- Repayment flexibility. Previously, many fixed rate loans did not offer the option of advanced or additional repayments. However, as the market has become more competitive, some lenders may have flexible repayment options. Making advanced or extra repayments on your fixed rate loan can lower the term of your loan considerably.
- Fees and charges. In addition to the interest rate, there are other one-offs or ongoing expenses that contribute to the overall cost. These may include charges like establishment or application fees, monthly administration fees or early termination fees. Try to find a lender with minimal charges to reduce the overall cost.
- Comparison rates. It is essential to consider the comparison rate when comparing fixed rate loans. It incorporates all the associated costs, and lenders calculate it using the amount and term of the loan; the frequency of repayment; the interest rate and fees. However, it does not typically include early repayment fees. The comparison rate gives a complete view of the overall cost of the loan.
Pros and cons of fixed rate loans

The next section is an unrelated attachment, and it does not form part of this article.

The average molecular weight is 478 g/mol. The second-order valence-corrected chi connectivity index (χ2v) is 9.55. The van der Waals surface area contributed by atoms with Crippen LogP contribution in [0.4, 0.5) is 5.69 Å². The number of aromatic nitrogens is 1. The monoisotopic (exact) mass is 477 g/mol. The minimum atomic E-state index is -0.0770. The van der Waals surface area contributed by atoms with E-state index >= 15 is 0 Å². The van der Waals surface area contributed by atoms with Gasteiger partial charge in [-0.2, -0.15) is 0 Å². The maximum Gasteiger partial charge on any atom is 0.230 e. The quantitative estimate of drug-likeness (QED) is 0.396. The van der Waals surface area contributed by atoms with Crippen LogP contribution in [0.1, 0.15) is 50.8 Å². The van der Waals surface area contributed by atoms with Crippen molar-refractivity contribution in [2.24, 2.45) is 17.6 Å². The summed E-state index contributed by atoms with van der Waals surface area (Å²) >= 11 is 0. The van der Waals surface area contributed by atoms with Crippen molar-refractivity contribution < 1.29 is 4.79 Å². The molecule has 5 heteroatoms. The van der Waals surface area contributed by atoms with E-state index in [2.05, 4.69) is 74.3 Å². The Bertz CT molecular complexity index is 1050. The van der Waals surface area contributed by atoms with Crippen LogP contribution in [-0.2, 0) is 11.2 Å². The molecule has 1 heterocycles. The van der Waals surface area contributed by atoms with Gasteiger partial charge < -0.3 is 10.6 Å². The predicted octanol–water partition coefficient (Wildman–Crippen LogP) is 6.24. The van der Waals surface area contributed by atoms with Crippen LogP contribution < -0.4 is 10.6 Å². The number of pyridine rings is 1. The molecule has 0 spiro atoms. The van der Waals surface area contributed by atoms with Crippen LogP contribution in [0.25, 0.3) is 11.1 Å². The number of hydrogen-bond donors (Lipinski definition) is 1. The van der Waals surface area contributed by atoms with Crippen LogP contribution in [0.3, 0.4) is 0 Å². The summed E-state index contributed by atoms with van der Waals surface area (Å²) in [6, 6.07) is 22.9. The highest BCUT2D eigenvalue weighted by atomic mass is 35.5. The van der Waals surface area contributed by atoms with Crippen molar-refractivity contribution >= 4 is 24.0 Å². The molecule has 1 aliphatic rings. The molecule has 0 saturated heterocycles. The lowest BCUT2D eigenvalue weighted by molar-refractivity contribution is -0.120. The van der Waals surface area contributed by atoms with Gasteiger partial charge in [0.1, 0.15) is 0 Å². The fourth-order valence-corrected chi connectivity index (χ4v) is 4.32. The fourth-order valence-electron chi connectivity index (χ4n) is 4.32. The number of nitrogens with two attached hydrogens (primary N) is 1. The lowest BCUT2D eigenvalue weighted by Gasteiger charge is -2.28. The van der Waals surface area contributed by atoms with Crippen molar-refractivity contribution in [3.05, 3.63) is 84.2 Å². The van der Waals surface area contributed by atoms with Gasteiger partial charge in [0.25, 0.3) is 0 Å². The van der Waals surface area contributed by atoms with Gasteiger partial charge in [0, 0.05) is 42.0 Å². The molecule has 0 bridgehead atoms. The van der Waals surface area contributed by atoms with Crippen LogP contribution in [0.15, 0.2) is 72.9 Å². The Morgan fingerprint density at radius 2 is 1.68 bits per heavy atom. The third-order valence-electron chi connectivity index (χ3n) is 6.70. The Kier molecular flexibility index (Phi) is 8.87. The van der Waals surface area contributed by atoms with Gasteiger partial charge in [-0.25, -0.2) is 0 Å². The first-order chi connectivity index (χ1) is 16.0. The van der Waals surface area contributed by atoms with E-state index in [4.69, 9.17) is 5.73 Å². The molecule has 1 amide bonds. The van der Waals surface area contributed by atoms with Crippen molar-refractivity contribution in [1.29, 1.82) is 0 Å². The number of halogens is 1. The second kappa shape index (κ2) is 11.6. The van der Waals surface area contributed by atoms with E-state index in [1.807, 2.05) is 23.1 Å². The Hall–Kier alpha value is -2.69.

- Consistent repayments. The interest rate remains the same for the term of your loan, which is excellent for managing your budget.
- Secure and stable rates. If market interest rates rise, you can save a substantial amount of money in the long run by having your rate locked in.
- A feeling of security and stability. The lender cannot increase the interest rate at any point during the fixed term period, giving you peace of mind when making repayments.
- Low market interest rates. If interest rates drop, you could be paying more money than if you had a variable rate loan.
- Limited flexibility. Fixed rate loans generally attract less feature and more penalty fees, such as extra costs for early or advanced repayments.
- Higher fees. Fixed rate loans typically have higher upfront and establishment fees, which increases the overall cost of the credit, which is in return for offering secure interest rates.
- Exit fees. If you want to get out of your loan or change the loan term, the cost for doing so is usually quite high.
Things to avoid about fixed rate loans